Let's bring the concept of swearing an oath into our New Testament understanding. Guess what the Greek word for oath is? The Greek word for "oath" is "mysterion"—mystery—a concept which is found throughout the New Testament—a concept used in Eph 5:32 that describes the marital relationship between a man and woman as a type of the marriage between Christ and the Church.
When we ask for God's blessing and submit ourselves to His curse by oath, God comes down and empowers us to do what we would otherwise not be capable of doing.
Another Greek word for "oath" is "horkia" or "horkos"—the English term "exorcism," or "to oath out" When you exorcise demonic spirits in ministry to someone, you literally "oath out" evil. Dr. Hahn notes that "Cross my heart and hope to die" is a medieval oath formula. The martyrs in heaven before the throne with raised hands are bearing witness under oath to Christ's faithfulness. As a result, the accuser of the brethren is cast out.
When we assemble at the Lord's Table or Eucharist, we are engaging in spiritual warfare.
The word "sacrament" comes from the Latin word for "oath"—"sacramentum." And so, the sacraments of the church are oaths set in symbolic form which Christ has left us to conquer powers that exceed our meager strength. Our faith, our testimony, binds evil and conquers Satan.
It is a real war on a real battlefield, a real trial in a real courtroom. It's also a clan struggle, a family united against forces that are determined to deface and destroy all that is good and pure and holy.
In having made our eternal covenant with God through Christ, we have united ourselves with Him and become one flesh. And because His name is now attached to our lives, to our ministries, to our words, He can use us to bind evil. We are now extensions of His very body through which He can continue to physically touch the world with His healing power.
Just as your offspring will carry on your name and legacy, so we carry on His name and legacy.
The power of Almighty God is not being released in many of our lives because we have never embraced this high calling. We have married Christ in word but have never consummated the marriage by giving ourselves to Him with the trust and abandon that we were designed to give. Rather than giving our all to Him, rather than submitting to the source of our life with joyful obedience, we have grumbled and complained and questioned Him at every turn in the road.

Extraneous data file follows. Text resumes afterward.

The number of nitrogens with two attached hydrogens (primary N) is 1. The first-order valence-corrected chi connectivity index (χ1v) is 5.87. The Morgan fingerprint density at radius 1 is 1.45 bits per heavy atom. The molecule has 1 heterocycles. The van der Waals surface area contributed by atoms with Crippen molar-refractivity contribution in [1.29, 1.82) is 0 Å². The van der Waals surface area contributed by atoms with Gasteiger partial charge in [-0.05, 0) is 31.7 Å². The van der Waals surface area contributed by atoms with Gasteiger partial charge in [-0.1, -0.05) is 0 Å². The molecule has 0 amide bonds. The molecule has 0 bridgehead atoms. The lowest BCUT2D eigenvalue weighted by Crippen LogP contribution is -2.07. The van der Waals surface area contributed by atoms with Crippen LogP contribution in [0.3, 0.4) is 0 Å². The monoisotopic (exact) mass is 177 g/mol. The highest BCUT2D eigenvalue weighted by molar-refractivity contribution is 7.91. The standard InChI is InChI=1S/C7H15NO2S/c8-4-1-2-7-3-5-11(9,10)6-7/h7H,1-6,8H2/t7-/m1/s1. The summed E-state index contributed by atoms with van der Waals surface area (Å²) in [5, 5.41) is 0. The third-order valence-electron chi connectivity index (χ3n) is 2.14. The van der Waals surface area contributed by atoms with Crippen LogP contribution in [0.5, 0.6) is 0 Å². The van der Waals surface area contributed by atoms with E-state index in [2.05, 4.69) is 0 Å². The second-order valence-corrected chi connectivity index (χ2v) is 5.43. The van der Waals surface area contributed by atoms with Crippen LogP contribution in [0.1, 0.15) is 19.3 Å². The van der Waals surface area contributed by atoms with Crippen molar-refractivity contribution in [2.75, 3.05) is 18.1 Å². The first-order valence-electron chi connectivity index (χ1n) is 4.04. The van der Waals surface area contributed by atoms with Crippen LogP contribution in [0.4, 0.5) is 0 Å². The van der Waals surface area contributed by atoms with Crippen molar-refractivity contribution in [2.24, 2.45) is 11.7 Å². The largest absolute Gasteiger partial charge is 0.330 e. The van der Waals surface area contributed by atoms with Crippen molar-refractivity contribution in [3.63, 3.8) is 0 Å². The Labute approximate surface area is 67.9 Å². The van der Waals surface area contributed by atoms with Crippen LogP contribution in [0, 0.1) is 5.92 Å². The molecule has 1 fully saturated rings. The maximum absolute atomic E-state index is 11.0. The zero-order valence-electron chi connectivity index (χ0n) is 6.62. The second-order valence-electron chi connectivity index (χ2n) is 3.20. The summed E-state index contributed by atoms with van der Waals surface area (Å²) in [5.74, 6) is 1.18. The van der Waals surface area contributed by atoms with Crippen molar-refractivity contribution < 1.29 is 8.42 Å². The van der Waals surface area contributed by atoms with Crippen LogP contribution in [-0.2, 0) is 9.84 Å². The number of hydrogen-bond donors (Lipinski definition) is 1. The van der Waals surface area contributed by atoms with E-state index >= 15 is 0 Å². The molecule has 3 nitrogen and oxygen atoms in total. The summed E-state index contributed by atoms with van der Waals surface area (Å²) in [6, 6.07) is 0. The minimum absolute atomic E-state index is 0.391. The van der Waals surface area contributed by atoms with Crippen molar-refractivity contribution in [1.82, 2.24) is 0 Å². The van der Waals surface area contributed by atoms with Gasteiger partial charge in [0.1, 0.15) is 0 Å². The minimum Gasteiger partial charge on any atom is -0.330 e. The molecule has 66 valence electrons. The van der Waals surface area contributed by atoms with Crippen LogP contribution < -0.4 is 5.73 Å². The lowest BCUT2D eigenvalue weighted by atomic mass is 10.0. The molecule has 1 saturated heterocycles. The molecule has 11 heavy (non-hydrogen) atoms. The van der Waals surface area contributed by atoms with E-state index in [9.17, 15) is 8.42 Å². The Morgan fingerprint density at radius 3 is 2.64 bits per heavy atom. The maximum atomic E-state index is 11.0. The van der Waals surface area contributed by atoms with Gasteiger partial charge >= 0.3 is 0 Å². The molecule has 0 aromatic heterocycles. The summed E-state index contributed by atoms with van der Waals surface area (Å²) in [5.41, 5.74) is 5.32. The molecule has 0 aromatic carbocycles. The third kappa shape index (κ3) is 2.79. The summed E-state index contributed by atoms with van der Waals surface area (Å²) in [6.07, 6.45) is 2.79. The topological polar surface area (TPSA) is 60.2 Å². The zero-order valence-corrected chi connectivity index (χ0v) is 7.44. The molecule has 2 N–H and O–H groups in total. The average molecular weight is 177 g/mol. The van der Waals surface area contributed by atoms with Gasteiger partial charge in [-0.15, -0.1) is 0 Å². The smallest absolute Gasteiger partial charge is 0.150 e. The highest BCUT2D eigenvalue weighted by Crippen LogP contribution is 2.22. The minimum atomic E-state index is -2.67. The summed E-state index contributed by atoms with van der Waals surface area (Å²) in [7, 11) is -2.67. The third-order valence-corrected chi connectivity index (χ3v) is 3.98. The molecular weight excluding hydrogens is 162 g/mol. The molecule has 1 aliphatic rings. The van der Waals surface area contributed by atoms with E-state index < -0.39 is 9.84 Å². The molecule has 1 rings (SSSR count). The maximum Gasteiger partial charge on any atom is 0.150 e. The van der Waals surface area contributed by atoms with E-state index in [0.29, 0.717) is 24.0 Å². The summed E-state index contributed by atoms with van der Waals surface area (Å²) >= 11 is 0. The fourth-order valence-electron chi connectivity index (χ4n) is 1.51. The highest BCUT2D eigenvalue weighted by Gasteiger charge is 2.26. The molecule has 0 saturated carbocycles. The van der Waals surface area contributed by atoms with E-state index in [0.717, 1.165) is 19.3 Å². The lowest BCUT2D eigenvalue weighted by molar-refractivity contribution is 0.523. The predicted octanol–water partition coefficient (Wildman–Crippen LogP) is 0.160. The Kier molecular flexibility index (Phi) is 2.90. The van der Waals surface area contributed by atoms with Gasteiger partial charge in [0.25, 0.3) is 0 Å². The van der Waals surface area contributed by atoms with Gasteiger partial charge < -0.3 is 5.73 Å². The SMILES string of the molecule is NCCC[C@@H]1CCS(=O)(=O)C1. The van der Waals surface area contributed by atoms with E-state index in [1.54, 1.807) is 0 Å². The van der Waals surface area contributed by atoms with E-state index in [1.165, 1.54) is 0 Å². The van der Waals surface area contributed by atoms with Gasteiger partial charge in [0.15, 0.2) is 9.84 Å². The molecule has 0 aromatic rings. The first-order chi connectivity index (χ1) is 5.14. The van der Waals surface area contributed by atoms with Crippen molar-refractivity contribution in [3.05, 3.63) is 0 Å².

We have rejected the call to love, which is a call to sacrificially give ourselves to Him just as He has sacrificially given Himself to us. We have defiled the marriage bed with other gods, with other idols. We have remained fixed on ourselves, offering only periodic, emotion laden gestures of love that only tease but never deliver.
The Lord might well think some of the same thoughts as Romeo as he waited outside Juliet's bedroom balcony for the slightest glimmer of hope that she shared in his love for her. God may see us at a worship service, erupting with a sudden burst of romantic sentiment as we sing our love songs to Him.
"But soft, what light through yonder window breaks," He might exclaim. "It is my lady. Oh, it is my love. Oh, that she knew she were."
But so often, His hope is dashed as we leave the service and return to our self involved lives without putting any of those sentiments into practice—without any change in our lives, without any deepening of our pursuit of Him, without any reality beyond the sentimental notions of those love songs that we mouthed.
Christ has made promises and sworn and faithfully executed oaths to bind Himself to us and to bind evil and cast it off, if we will simply be true to Him in ways that are real.